Vaccine Antigens for Cancer Immunotherapy

Vaccine Antigens for Cancer Immunotherapy: muc1

MUC1 is a large, transmembrane mucin glycoprotein expressed at the apical surface of a variety of reproductive tract epithelia. Functions attributed to MUC1 include those generally associated with mucins such as lubrication and hydration of cell surfaces as well as protection from microorganisms and degradative enzymes. In addition, MUC1 is an effective inhibitor of both cell-cell and cellextracellular matrix interactions in both normal and malignant contexts. Moreover, a series of recent studies has shown that the highly conserved cytoplasmic tail of MUC1 interacts specifically with a series of important signal transducing molecules including β-catenin, Grb2 and erbB family members. MUC1 expression in normal epithelia can be quite dynamic, varying in response to steroid hormone or cytokine influences. Following malignant transformation, MUC1 often becomes highly overexpressed, loses its apical restriction, and displays aberrant glycosylation and altered mRNA splice variants.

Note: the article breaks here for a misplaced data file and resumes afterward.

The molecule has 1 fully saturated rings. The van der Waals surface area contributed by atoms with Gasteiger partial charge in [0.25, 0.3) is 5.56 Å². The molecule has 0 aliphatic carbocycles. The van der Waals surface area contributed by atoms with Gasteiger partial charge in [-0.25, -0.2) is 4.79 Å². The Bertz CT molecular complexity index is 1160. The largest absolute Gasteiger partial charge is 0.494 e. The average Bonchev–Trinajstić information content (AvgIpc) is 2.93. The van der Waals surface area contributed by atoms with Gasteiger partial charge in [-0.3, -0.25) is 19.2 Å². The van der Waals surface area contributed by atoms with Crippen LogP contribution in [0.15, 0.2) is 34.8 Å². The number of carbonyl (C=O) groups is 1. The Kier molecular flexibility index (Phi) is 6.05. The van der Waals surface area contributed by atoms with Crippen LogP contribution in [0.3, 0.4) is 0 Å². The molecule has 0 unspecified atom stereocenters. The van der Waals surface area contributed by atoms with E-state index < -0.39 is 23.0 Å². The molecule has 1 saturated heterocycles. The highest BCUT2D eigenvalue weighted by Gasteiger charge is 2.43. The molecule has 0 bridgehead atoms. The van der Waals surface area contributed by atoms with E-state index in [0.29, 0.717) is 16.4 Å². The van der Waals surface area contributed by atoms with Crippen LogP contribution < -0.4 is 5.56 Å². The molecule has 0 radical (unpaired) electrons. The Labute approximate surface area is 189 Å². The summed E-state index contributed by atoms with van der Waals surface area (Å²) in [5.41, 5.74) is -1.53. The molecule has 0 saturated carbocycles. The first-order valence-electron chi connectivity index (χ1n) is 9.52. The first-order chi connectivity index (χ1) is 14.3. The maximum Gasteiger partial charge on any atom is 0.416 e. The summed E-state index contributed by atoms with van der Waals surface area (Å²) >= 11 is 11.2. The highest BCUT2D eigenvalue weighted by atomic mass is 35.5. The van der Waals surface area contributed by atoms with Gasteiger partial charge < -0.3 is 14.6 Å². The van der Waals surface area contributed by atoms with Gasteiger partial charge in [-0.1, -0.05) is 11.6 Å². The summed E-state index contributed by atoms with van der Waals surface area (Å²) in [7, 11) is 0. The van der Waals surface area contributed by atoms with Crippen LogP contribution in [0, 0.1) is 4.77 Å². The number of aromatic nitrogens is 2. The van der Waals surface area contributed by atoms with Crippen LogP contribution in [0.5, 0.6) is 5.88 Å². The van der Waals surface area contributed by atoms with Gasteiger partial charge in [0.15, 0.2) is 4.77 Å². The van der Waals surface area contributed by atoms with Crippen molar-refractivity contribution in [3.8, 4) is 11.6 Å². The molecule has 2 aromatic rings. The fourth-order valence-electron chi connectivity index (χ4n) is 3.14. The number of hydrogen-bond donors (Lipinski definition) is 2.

Vaccine Antigens for Cancer Immunotherapy: gp100

Native gp100 is a member of a family of melanoma/melanocyte differentiation Ags strongly expressed in most melanomas. It is a hydrophobic glycoprotein of 661 amino acids with a molecular mass of 70 kd (GenBank Acc No.NM_006928). Gp100 protein includes a variety of immunogenic epitopes that are recognized by cytotoxic T lymphocytes (CTLs) recovered from peripheral blood of melanoma patients and from tumor infiltrating lymphocytes (TILs). While gp-100-derived peptides have been used in many melanoma vaccination studies the full-length gp100 protein was rarely used.

Vaccine Antigens for Cancer Immunotherapy: CEA

Carcinoembryonic antigen cell adhesion molecule, CEACAM5 (CEA, CD66e) is a well known tumor marker, in particular in colorectal carcinomas, where circulating CEA is used to monitor response to chemotherapy. This GPI anchored glycoprotein belongs to the CEA-related cell adhesion molecule (CEACAM) family and shares domains identity to other members, like CEACAM6. CEA is highly expressed at the surface of tumor cells in several epithelial tumors, including CRC, lung and gastric tumors and displays a limited expression in normal tissue where it is found solely at the luminal surface of columnar absorptive cells. This prompted us to develop an anti-CEA antibody-drug conjugate (ADC) for the treatment of CEA-positive tumors.

Vaccine Antigens for Cancer Immunotherapy: Reference

Eisenberg G et al. Transcutaneous immunization with hydrophilic recombinant gp100 protein induces antigen-specific cellular immune response[J]. Cellular immunology, 2010, 266(1): 98-103.
Brayman M et al. MUC1: a multifunctional cell surface component of reproductive tissue epithelia[J]. Reproductive Biology and Endocrinology, 2004, 2(1): 4.